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Tulsi cover pic

As the world battles with a pandemic, many of us in India are trying to keep the virus at bay with homemade-concoctions – kashayams and kaadhas of all kinds; comprising herbs and spices – chief ingredient in which, is usually the TULSI.

So on this day of Tulsi Vivah – or the Marriage of the Sacred Basil – (yes…it’s an interesting ancient Indian ritual where Lord Vishnu is believed to marry the Tulsi), I’ve picked up an interesting story to narrate. A story that conveys the intrinsic goodness of the plant by giving it a divine aura and place.

The story takes us back to ancient times. To the time when Lord Krishna lived in Dwarka with his wives.

For the Love of Krishna

‘I love Krishna so much,’ Krishna’s wife Satyabhama told Narada Muni one day. ‘I wish I could have him as my husband in my next life too!’ she exclaimed. ‘And in every life after that! Forever!’

Narada Muni smiled. ‘That is not impossible!’ he remarked, plucking at the cords of his veena.

‘Really? Oh Munivar!’ cried Satyabama, ‘Please do tell me how I could achieve my heart’s desire!’

‘Listen…’ said Narada Muni, whispering into Satyabama’s ears ‘You give Krishna to me as an offering. Anything given to a brahmin as an offering is returned multi-fold to the giver!’

Satyabhama was perplexed with the advice. Could she give Krishna away as an offering? But the merit she’d earn by doing so, was much too enticing. She gave in, and offered Krishna to Narada.

As Narada Muni left for his heavenly abode taking Krishna along, Lord Krishna’s other wives came rushing towards him.

‘How can you take Krishna away?’ they demanded. ‘He is not just Satyabhama’s husband,’ they said, looking at her angrily. ‘But ours too! You have to give him back!’

Narada Muni stopped his heavenly journey and turned to address them. ‘Indeed,’ he agreed. ‘But to ask for something given in charity to be returned is also wrong!’ he quipped.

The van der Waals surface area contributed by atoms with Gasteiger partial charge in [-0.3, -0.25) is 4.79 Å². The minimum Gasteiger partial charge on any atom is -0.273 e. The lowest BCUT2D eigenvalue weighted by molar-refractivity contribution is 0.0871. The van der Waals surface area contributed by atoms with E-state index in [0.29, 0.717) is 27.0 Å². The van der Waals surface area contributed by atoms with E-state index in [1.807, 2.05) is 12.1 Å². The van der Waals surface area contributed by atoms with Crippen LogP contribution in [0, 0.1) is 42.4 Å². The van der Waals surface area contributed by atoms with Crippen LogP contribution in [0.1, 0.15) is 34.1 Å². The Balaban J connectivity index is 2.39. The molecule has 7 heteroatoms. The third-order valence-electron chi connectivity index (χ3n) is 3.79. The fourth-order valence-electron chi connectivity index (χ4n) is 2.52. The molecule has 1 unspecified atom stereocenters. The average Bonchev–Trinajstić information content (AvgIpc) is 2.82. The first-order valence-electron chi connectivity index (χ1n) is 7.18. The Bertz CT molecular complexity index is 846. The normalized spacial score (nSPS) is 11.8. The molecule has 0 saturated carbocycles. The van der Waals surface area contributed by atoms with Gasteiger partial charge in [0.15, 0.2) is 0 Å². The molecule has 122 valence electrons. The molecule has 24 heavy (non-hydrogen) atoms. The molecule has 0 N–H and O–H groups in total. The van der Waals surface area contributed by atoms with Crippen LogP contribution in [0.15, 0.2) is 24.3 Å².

‘Satyabama has no right to give away something that does not belong solely to her!’ Krishna’s wives retorted rightly.

‘Alright!’ Narada nodded. ‘I can return Krishna if you agree to give me something that weighs exactly the same as Krishna!’

Overjoyed, the wives agreed. That couldn’t be too hard they reckoned.

A large weighing scale was brought out and Krishna was seated on one side.

Removing the jewels they wore, the women placed them all on the other side of the balance. To their astonishment however, Krishna’s pan did not budge.

They went running in to bring out more jewels – gold, silver, precious stones and every valuable they could lay their hands on. They brought it out and placed it on the weighing scale. But Krishna’s side did not lift even a single inch.

Startled they wondered how it could be that all those heavy, precious gems and jewels could not measure up to Krishna’s body weight.

Just then, Rukmini, Krishna’s chief wife entered the scene and was told about the goings-on.

‘You want to have Krishna back?’ she laughed. ‘Take off all these jewels from the balance!’

As the others stared in bewilderment, Rukmini strode to the Tulsi potted in the centre of the courtyard, and plucked out a leaf.  Returning to the balance, she placed the Tulsi leaf on the other side.

Instantly, the pan with Krishna swung upwards, to the great joy of every one around.

‘The Tulsi is dearer to Krishna than all the valuables in the world!’ Rukmini said to Narada with folded hands, reclaiming her Krishna from him. ‘There cannot be a more precious offering!’

Divinity and Conservation

Quite often, stories such as this about trees and other life-forms, are subtle forms of Conservation. What signal does this story send out to a listener? That plants like Tulsi are sacred – and more precious than jewels – and hence that they must be cared for.

Indirectly therefore, the tulsi which is known to have medicinal properties is conserved. Veneration of the plant in homes becomes a way of preserving the useful species.

Stories like this also leave us often with questions.

Just like we ask ‘What right did Yuddhistir have to give Draupadi away in the Mahabharata?’ the same question holds true here too. ‘What right does Satyabama have in giving Krishna away?’

Even assuming one can make an offering such as that, can one give away something that does not belong entirely to them?

As with most of our ancient tales, this story too, leaves us with some positive learning, and some deeper questions!

So…have you had a kaadha with Tulsi leaves? How did you find it? Write in with your comments!


Another interesting story involving Krishna, Rukmini and Satyabama concerns another beautiful tree. I shall narrate it sometime soon! Do SIGN UP to the site to stay updated!

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